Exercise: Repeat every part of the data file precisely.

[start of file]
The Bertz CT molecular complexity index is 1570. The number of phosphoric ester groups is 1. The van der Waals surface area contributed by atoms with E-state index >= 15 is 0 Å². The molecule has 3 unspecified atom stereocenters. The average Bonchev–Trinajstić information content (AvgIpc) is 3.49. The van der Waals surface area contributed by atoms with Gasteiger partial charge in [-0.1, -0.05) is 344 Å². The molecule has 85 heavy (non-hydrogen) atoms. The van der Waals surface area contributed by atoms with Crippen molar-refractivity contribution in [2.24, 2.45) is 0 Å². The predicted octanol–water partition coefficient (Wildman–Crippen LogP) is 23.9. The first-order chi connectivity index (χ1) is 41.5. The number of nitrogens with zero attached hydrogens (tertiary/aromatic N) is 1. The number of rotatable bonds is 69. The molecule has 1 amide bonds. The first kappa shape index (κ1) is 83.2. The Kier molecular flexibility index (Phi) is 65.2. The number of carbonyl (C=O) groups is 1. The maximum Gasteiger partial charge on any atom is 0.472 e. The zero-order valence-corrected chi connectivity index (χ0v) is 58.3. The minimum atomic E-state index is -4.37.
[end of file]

The Bertz CT molecular complexity index is 1570. The number of phosphoric ester groups is 1. The van der Waals surface area contributed by atoms with E-state index >= 15 is 0 Å². The molecule has 3 unspecified atom stereocenters. The average Bonchev–Trinajstić information content (AvgIpc) is 3.49. The van der Waals surface area contributed by atoms with Gasteiger partial charge in [-0.1, -0.05) is 344 Å². The molecule has 85 heavy (non-hydrogen) atoms. The van der Waals surface area contributed by atoms with Crippen molar-refractivity contribution in [2.24, 2.45) is 0 Å². The predicted octanol–water partition coefficient (Wildman–Crippen LogP) is 23.9. The first-order chi connectivity index (χ1) is 41.5. The number of nitrogens with zero attached hydrogens (tertiary/aromatic N) is 1. The number of rotatable bonds is 69. The molecule has 1 amide bonds. The first kappa shape index (κ1) is 83.2. The Kier molecular flexibility index (Phi) is 65.2. The number of carbonyl (C=O) groups is 1. The maximum Gasteiger partial charge on any atom is 0.472 e. The zero-order valence-corrected chi connectivity index (χ0v) is 58.3. The minimum atomic E-state index is -4.37.